Christian Group Compassion International Closes India Operations Amid Crackdown by Hindu Nationalists

U.S.-based Christian child sponsorship organization Compassion International has announced it's ending its programs in India next week amid an ongoing crackdown by the country's Hindu nationalist government on nonprofits that receive foreign funds to stop conversions of Hindus to Christianity.

(Photo: Reuters/Danish Siddiqui)A protester holds a placard during a rally by hundreds of Christians against recent attacks on churches nationwide, in Mumbai, February 9, 2015. Five churches in the Indian capital New Delhi have reported incidents of arson, vandalism and burglary. The latest was reported last week when an individual stole ceremonial items.
(Photo: Compassion International)
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March 15 will be the "final day of operations" for the Colorado-based group in India, according to a statement released by the charity, which says the decision impacts nearly 147,000 babies, children and young adults currently registered in its child development programs, as well as 127 staff.

India's governing Hindu nationalist Bharatiya Janata Party alleges that Compassion was funding religious conversions. The charity's executives deny the allegation and say they were not given a chance to rebut the government's claims, according to The New York Times, which spoke to Santiago Mellado, the group's chief executive officer in Colorado Springs.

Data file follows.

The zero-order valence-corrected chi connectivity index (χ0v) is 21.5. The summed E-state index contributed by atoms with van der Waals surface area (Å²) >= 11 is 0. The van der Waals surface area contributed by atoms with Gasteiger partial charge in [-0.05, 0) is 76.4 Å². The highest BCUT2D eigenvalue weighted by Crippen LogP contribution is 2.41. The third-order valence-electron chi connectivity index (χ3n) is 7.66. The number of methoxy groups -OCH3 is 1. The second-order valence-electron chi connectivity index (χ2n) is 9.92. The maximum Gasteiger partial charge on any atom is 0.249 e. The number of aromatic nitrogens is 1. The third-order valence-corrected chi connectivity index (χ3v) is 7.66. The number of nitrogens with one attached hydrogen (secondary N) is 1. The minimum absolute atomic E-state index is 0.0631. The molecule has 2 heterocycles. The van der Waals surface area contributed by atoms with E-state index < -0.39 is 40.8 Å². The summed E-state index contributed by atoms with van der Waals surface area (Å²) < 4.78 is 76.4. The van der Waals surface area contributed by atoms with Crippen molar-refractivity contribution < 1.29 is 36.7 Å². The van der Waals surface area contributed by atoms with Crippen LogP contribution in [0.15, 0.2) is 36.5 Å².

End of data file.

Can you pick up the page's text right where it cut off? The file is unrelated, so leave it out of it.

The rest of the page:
A representative of India's chief Hindu nationalist group, the Rashtriya Swayamsevak Sangh, which is connected with the governing party, sought to engage with the charity through back-channel negotiations. "You think, 'Wow, am I negotiating with the government or am I negotiating with an ideological movement that is fueling the government?'" Mellado was quoted as saying.

The charity plans to submit a briefing on the situation to the Trump administration.

Compassion is India's largest single foreign donor, transferring around $45 million a year.

Other Christian groups in India are also feeling insecure. "What we hear from our friends in India is that it would be tragic if they were successful in shutting down Compassion, because that would leave other ministries very vulnerable," Mellado said. "They are feeling like they're next."

At least 11,000 nonprofits have been barred from accepting foreign funds since the BJP won the 2014 national election.

"Though we are saying farewell to Compassion's current program in India, we know that God's work has not ended," Mellado said in the statement. "The local church in India remains committed to serving children living in poverty in their country. And the investment made by sponsors in their children's lives has made a significant difference and will not be forgotten. We continue to lift up in prayer the children, families and staff who are affected by this difficult decision."

Compassion, which was founded in 1952 to lift children out of poverty "in Jesus' name" throughout the world, revealed late last year that it was hit by a new application of the Foreign Contribution Regulation Act. The organization also explained that 63 of its partners were denied FRCA approval, with officials refusing to provide details behind these denials.